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As a twig is bent, so grows the art of bonsai

The ancient Eastern art of cultivating miniature plants is celebrated at the Huntington.

February 25, 2007|Martha Groves | Times Staff Writer

The Bonsai-a-Thon at the Huntington had barely gotten underway Saturday morning, but Alex Marien had already dropped nearly $200 on pots and plants.

"It's an expensive hobby," said Marien, an engineer who lives in Upland and planned to spend the entire day in San Marino with his wife, Hedy, watching demonstrations by bonsai practitioners and browsing the bonsai bazaar, with its stacks of how-to books, hand-thrown pots and lethal-looking branch benders, shears and trunk splitters.

The Mariens were among more than 5,000 visitors who poured through the gates of the Huntington Library, Art Collections and Botanical Gardens on a dazzlingly sunny day to watch lion dancers and musicians noisily usher in the lunar Chinese new year and to marvel at pink and white blossoms that had burst from trees throughout the grounds, harbingers of an early spring.

Away from the clanging cymbals and banging drums, hundreds of the visitors made a beeline to the Huntington's Botanical Center to view displays of bonsai masterpiece trees and to watch local masters share their techniques. The event was part of a two-day fundraiser, continuing today, supporting the Golden State Bonsai Federation collection at the Huntington.

Bonsai (pronounced bone-sigh) is the ancient art of blending horticulture and imagination to create miniature plants that look like they would in nature. Through many years of painstaking pruning, bonsai artists train pines, junipers, hornbeams and other plants grown in pots to resemble old objects from forests and mountains.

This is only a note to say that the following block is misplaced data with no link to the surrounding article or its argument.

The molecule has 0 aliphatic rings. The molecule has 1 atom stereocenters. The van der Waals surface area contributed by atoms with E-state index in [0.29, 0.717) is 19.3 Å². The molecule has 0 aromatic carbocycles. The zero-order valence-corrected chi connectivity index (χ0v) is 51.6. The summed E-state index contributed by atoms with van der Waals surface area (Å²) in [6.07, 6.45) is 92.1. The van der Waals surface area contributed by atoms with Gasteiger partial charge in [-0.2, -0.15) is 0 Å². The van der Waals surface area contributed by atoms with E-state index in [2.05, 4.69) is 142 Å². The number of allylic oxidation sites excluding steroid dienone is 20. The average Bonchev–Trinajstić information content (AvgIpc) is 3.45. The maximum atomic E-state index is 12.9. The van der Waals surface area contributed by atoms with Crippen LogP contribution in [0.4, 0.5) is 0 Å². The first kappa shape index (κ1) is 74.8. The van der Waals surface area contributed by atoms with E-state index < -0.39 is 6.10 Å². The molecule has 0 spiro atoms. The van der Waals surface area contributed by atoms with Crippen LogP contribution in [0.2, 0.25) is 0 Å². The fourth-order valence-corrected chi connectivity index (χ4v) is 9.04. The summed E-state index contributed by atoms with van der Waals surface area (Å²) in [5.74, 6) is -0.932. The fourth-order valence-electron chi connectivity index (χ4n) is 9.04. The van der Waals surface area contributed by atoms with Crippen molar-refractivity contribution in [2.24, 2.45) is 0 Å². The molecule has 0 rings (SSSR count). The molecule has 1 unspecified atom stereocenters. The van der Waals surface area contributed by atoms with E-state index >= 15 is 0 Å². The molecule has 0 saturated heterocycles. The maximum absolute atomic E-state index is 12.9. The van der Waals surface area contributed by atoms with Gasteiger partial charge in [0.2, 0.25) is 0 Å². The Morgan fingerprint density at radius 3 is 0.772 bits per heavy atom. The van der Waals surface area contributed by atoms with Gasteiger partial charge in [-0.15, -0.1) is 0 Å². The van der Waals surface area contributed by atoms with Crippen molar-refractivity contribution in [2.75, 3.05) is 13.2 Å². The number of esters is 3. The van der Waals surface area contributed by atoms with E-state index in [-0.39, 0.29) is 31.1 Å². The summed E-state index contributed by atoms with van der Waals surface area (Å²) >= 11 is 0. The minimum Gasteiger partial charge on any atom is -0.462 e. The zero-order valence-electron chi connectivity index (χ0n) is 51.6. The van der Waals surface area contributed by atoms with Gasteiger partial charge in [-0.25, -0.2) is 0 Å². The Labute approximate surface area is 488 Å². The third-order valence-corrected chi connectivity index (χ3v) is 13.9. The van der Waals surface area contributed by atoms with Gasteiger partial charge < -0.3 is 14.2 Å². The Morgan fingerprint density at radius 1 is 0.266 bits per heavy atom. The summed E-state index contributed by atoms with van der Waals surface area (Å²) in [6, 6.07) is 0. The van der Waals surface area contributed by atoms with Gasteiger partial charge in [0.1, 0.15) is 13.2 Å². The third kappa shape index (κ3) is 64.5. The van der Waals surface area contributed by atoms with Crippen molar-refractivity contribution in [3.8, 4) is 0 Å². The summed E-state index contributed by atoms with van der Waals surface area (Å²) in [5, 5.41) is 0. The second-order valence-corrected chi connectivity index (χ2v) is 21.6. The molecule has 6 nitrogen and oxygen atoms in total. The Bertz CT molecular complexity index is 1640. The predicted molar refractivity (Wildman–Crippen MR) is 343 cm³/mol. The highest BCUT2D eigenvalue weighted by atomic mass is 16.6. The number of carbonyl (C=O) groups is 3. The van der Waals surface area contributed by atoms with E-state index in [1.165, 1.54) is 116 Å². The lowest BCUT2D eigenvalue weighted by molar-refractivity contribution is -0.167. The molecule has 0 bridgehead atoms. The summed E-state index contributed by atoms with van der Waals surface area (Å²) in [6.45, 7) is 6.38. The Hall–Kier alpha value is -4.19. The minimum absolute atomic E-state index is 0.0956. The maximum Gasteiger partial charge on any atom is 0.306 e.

"It takes on average five years to get [a] tree appropriate for a show," said Ted Matson of Pasadena, regarded as one of Southern California's finest practitioners. "It's the kind of art form where the breadth and depth of experience available to one is pretty limitless. Once you embark, you really do embark on a lifelong path of learning."

More than 1,500 years ago in China, early practitioners began collecting from mountainsides old trees with grotesquely twisted trunks and cultivating them in pots. The tradition came to be called penjing. A few hundred years later, the Japanese took up the practice, with creations that emphasized the harmony between people and nature. They called their form bonsai, and it is today far more influential than the Chinese style.

Bonsai has grown in popularity, with a diverse following that includes men and women, young and old, from all over the world. California has more than 5,000 practitioners in 72 clubs.

Juan Morales and Felipe Rodriguez, two bonsai enthusiasts from Tijuana, watched as Mel Ikeda, a former hair stylist, used familiar snipping techniques to shape three young junipers and wire their branches until they began to resemble a perfect miniature forest. He planned to add moss to give the new trees the aura of age.

"The bonsai is all about time," said Ikeda, who lives in Costa Mesa. "You see the tree, you see the man and you see the two come together."


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